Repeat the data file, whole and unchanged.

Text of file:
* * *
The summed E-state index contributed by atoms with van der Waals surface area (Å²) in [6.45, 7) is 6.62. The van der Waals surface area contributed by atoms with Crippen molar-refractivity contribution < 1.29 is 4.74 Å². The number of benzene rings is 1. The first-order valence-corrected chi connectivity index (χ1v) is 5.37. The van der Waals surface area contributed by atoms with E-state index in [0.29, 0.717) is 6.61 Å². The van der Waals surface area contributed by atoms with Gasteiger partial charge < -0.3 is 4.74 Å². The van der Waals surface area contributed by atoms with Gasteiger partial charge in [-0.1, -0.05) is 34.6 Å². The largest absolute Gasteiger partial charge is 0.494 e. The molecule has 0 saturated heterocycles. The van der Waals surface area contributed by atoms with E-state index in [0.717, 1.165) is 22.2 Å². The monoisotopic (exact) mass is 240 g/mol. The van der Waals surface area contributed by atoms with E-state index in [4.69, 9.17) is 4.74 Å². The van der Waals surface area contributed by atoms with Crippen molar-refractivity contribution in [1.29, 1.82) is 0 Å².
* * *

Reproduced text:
The summed E-state index contributed by atoms with van der Waals surface area (Å²) in [6.45, 7) is 6.62. The van der Waals surface area contributed by atoms with Crippen molar-refractivity contribution < 1.29 is 4.74 Å². The number of benzene rings is 1. The first-order valence-corrected chi connectivity index (χ1v) is 5.37. The van der Waals surface area contributed by atoms with E-state index in [0.29, 0.717) is 6.61 Å². The van der Waals surface area contributed by atoms with Gasteiger partial charge < -0.3 is 4.74 Å². The van der Waals surface area contributed by atoms with Gasteiger partial charge in [-0.1, -0.05) is 34.6 Å². The largest absolute Gasteiger partial charge is 0.494 e. The molecule has 0 saturated heterocycles. The van der Waals surface area contributed by atoms with E-state index in [0.717, 1.165) is 22.2 Å². The monoisotopic (exact) mass is 240 g/mol. The van der Waals surface area contributed by atoms with E-state index in [4.69, 9.17) is 4.74 Å². The van der Waals surface area contributed by atoms with Crippen molar-refractivity contribution in [1.29, 1.82) is 0 Å².